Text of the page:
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Neymar to Real Madrid: it all adds up for Galáctico signing

The image rights impact of the Brazilian would drop a cool €13.5 million annually into the club's coffers, helping to pay his salary and boost ambitions.


Florentino Pérez was arguably the first person in football who understood that the future of the game would be dominated by marketing. That was back in the time of the Galácticos. "They are players who pay off their own salary," he used to say to justify the mega-signings of the likes of Figo, Ronaldo, Zidane and Beckham. Over time he has been proved to be right. And now it is Neymar who has appeared on the horizon. He is currently the third best paid athlete on the planet, behind only Messi and Cristiano (according to the Forbes list), and this is one of the key factors to making his signing viable.

Neymar: the next Madrid poster boy?

Brands such as Nike, Red Bull, EA Sports, Mastercard, Gaga Milano, Gillette, Beats By Dre and DAZN provide Neymar with 27 million euros gross per year, which represents 29% of his total earnings. The Brazilian is a product. And all this while being placed 12th on this year's list of Ballon d'Or nominations, and never having been in the top two.

Before going to PSG (who now pay him 37 million euros net per season, €70m gross), what Neymar earned from marketing represented 61% of his income (based on the always reliable Forbes data). In comparison, advertising revenues represent 27% of Messi's total earnings and 40% of Cristiano's.

Red carpet treatment | Paris Saint-Germain's Brazilian forward Neymar arrives for a TV show on May 13, 2018 in Paris.
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Red carpet treatment | Paris Saint-Germain's Brazilian forward Neymar arrives for a TV show on May 13, 2018 in Paris.FRANCK FIFEAFP

So, how would Madrid benefit from signing Neymar? Since that galáctico era, Los Blancos have maintained an unyielding standard in their accounts. They recoup 50% of what the players generate through image rights, a figure usually accepted by the individuals as their income is enhanced by the marketing projection that the club itself creates. If Neymar, for example, has ten million euros a year in place with Nike, it is likely that he'd see another seven-figure sum added to that after the move. Multiply that up across all the sponsors (as well as those who will want to jump on board). This is common place amongst the elite contract discussions.

In this way, with Neymar already pulling in €27m gross in marketing, Madrid could immediately count on 50%: 13.5 million euros. And that figure may be significantly higher. The Brazilian, therefore, would take care of part of his salary.

Forbes Top Ten earnings for athletes

4.Canelo ÁlvarezBoxing831,884.8
6.Russel WilsonAmerican football72.58,180.6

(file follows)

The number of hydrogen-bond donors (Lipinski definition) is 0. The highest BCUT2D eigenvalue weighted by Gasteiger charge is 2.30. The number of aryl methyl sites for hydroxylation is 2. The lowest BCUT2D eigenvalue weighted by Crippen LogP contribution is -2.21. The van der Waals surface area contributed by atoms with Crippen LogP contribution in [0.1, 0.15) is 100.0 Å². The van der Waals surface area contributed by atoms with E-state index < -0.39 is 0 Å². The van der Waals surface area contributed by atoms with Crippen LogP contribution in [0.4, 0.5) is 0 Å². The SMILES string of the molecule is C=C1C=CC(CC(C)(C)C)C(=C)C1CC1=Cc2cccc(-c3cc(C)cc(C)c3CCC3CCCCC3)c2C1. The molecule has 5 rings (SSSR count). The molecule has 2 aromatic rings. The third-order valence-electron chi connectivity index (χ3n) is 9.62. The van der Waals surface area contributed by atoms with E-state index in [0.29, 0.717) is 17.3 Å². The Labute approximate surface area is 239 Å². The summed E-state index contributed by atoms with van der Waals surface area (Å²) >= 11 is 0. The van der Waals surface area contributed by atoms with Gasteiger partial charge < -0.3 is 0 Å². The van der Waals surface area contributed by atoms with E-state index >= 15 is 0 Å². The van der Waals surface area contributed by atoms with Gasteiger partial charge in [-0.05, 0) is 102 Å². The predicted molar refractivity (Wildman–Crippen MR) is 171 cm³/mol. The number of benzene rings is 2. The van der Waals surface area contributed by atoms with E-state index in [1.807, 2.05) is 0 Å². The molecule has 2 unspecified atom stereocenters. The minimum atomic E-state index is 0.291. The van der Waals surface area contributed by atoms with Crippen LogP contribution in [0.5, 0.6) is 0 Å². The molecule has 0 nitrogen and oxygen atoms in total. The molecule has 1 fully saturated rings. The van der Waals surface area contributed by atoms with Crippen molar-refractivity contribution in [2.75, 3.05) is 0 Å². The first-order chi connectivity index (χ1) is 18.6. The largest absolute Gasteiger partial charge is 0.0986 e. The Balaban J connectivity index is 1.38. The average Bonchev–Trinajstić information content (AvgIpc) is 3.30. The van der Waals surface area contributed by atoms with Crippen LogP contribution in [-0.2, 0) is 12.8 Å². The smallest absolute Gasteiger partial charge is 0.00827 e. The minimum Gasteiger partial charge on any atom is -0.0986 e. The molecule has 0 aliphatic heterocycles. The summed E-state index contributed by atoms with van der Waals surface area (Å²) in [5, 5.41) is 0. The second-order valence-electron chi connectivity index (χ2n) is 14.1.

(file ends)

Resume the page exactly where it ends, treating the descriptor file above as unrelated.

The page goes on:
7.Aaron RodgersAmerican football72.38.180.4
8.LeBron JamesNBA32.447.780.1
9.Stephen CurryNBA3437.871.8
10.Kevin DurantNBA27.431.558.9

*Figures in millions of euros

Madrid and Barça: salary ratio contrast

Another factor is that Madrid have a notable advantage over Barça, who appeared to be all set to reunite themselves with the Brazilian. The capital side have managed to keep their overall salary costs within the accepted ratio as stated by the ECA (European Club Association), 70% of operating income. This information is official and directly from the clubs' accounts.

And Madrid have a margin in which to manoeuvre. Their ratio sits at 57%. Total salary expenditure across their 811 employees is 430 million euros (€280m for the first team alone), and their operating income is €751m. Add a likely gross salary of €70m demanded by Neymar (€37m net), and the ratio would only rise to 66%. It is quite different across at their Catalan rivals, where the ratio has already skyrocketed to 77%: €529m total salary (€303m for the first team) and a total operating income of 686 million euros.

On field Neymar | Where Madrid want him to shine and add to his value.
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On field Neymar | Where Madrid want him to shine and add to his value.FRANCK FIFEAFP

Football continues to engage in increasingly astronomical figures for transfers and salaries, with marketing taking an ever bigger hold in how this is driven. Forbes analysis has shown us how the big three in world sport came out from the 'beautiful game' and it is worth noting that a country's tax requirements can also play a part in overall take-home earnings. Cristiano Ronaldo is only required to pay 100,000 euros by the Italian authorities, regardless of the amount of his advertising income generated outside the country. In Spain, he paid 28% aligned with corporate tax. It is with that same hook, that Juventus is trying to catch Neymar.


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